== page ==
Toronto Public Health has brought in the Avengers to tackle a cold and flu outbreak that has seen hundreds of people hospitalized since the beginning of the new year. The district’s acting director of communicable disease control, Dr. Ken Murray, announced on Thursday that nearly 700 children have fallen ill with the most common strain of the flu. He also believes that the strain, called Influenza A-H3N2, is causing the majority of hospitalizations in Toronto, and that the majority of those infected are under the age of five years old. “Clearly this has been the year of severe illness,” Dr. Murray said.
Due to this, three superhero groups have been deployed to improve the health of children in Toronto: Mattel’s Power Rangers, the Daffodil Brothers, and the Hulk. Each of these groups has its own set of superhero costumes with names and slogans, including “Ironpants,” “Hulk Thick,” and “Teacher’s Pet.” The Daffodil Brothers will be working in elementary schools, encouraging children to get a flu shot. Mattel’s Power Rangers, meanwhile, will be training students in the use of their toys to trick people into thinking they have flu symptoms so that they can get a shot quicker. The legendary Marvel hero, The Hulk, will also be recruiting volunteers to inform people about the importance of vaccination. “I will be leading a force of the Hulkians to remind people to get vaccinated,” said Hulk.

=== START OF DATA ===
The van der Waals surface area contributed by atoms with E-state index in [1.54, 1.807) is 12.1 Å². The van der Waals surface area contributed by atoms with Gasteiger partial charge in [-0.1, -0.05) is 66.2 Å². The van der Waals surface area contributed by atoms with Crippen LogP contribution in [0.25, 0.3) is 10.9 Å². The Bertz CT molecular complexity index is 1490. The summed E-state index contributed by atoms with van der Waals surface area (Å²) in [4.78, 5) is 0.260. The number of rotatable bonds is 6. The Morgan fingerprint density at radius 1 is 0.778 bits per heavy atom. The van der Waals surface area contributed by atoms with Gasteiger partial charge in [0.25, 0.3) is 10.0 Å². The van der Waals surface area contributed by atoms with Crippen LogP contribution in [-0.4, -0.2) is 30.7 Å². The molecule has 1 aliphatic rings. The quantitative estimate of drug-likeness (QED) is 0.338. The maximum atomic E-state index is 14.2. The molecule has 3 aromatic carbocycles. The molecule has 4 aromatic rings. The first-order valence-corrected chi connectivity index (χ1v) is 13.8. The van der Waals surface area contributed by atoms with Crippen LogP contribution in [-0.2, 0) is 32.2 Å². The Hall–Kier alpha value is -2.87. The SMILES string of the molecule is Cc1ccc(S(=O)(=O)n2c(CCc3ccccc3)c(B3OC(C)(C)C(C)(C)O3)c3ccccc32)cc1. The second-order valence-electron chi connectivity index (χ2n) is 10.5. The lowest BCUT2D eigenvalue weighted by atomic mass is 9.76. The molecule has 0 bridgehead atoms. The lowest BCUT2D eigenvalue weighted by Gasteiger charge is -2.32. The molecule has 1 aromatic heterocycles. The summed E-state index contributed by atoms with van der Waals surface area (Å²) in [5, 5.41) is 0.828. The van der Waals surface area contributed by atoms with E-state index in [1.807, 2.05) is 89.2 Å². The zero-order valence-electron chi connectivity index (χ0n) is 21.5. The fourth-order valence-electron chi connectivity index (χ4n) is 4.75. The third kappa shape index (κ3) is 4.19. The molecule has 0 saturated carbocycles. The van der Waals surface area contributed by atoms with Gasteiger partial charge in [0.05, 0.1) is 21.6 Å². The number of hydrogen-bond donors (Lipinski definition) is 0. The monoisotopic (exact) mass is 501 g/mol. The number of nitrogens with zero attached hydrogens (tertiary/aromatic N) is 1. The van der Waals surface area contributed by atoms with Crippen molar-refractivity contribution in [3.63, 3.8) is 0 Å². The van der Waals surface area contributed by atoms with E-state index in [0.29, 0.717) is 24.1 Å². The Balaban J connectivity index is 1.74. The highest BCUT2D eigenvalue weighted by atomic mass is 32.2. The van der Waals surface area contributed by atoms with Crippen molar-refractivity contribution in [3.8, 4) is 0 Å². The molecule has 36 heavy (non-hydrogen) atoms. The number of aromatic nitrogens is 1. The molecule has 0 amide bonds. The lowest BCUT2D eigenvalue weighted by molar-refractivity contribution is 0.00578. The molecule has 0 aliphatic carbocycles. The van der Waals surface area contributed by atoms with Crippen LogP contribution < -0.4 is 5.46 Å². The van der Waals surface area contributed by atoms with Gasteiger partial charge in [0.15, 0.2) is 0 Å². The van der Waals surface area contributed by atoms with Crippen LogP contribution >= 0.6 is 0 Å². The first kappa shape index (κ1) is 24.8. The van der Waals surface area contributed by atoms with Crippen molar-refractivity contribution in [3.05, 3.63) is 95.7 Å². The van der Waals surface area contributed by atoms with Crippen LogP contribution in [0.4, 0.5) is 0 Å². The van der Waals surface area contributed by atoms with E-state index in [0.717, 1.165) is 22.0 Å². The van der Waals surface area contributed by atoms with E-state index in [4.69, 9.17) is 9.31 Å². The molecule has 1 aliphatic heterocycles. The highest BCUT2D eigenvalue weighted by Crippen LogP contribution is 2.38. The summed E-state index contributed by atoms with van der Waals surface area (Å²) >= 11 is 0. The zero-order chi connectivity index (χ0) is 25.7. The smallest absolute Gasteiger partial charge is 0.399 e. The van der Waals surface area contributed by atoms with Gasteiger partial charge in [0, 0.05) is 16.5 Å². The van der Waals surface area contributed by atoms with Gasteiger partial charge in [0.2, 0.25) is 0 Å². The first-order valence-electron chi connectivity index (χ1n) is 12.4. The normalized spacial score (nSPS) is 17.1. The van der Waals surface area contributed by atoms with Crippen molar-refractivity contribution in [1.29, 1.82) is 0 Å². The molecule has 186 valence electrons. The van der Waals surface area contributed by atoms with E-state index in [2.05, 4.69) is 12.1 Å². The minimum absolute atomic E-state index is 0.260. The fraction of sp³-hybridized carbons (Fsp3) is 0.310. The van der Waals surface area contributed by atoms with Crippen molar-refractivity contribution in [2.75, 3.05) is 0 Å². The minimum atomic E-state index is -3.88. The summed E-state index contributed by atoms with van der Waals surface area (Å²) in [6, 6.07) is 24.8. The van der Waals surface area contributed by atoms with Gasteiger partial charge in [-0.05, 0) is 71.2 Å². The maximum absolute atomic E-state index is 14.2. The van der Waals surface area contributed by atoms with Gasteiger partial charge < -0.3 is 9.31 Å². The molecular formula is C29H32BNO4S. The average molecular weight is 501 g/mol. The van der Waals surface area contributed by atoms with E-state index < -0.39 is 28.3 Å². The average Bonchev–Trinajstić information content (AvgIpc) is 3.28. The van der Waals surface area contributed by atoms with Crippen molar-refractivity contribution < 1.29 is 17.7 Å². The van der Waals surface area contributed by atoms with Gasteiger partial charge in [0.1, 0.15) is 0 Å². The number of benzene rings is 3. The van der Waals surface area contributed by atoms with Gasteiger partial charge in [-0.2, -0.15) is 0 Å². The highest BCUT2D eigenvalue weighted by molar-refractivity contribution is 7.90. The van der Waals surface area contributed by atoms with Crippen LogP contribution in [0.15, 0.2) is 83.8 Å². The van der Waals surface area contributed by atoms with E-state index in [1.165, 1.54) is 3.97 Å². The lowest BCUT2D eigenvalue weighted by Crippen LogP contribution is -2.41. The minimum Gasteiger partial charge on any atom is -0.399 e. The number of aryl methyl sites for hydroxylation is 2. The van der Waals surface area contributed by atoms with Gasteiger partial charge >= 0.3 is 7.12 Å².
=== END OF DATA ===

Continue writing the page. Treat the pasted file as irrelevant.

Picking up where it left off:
That said, it may be hard to convince young children to get vaccinated if their teacher or the Hulk point them to the school nurse and give them a choice of do-or-die vaccines. While some children are aggressive about keeping their classmates and siblings healthy, parents and teachers can play an important role in discouraging these biases. Pediatricians also have a role to play in overcoming society’s anxieties surrounding flu shots. Studies show that 92 percent of pediatricians have the correct information about flu vaccines, but that only 46 percent of parents always receive vaccine-related information from their pediatricians.
The superheroes will travel the city to spread their message, with plans to distribute flu shots to as many students as possible. Dr. Murray has encouraged parents to refrain from having their children vaccinated until later in the season, because otherwise they may “catch flu and likely spread it to others.” He also urged teachers and parents to encourage their children to get vaccinated on their own.
When I was in school, there were about eight teachers who refused to administer vaccine shots for the kids. Why should my kids have to go back to school just because of that selfish act? — Emma Stevens (@EmmaStevens) January 10, 2019
Toronto saw around 320 hospitalizations for flu-related pneumonia and “severe” flu infection in 2018. Dr. Murray, however, expects the number of infections to decrease this year. “The peak time for the flu is right now,” he said. “It will get worse in the next week or so. We have not got the population and locations where we want it to peak, so it will continue to spread. But by the end of the winter, we will be more in the mode of peak transmission season.” He hopes that young children will embrace the superheroes in order to keep them healthy.
“I am excited for those kids because we have recruited them as the ambassadors of the flu,” Dr. Murray said. “Just because one kid doesn’t want to get immunized, it doesn’t mean they are not out there talking to others about the importance of getting vaccinated.”
Read the full story at The Globe and Mail.
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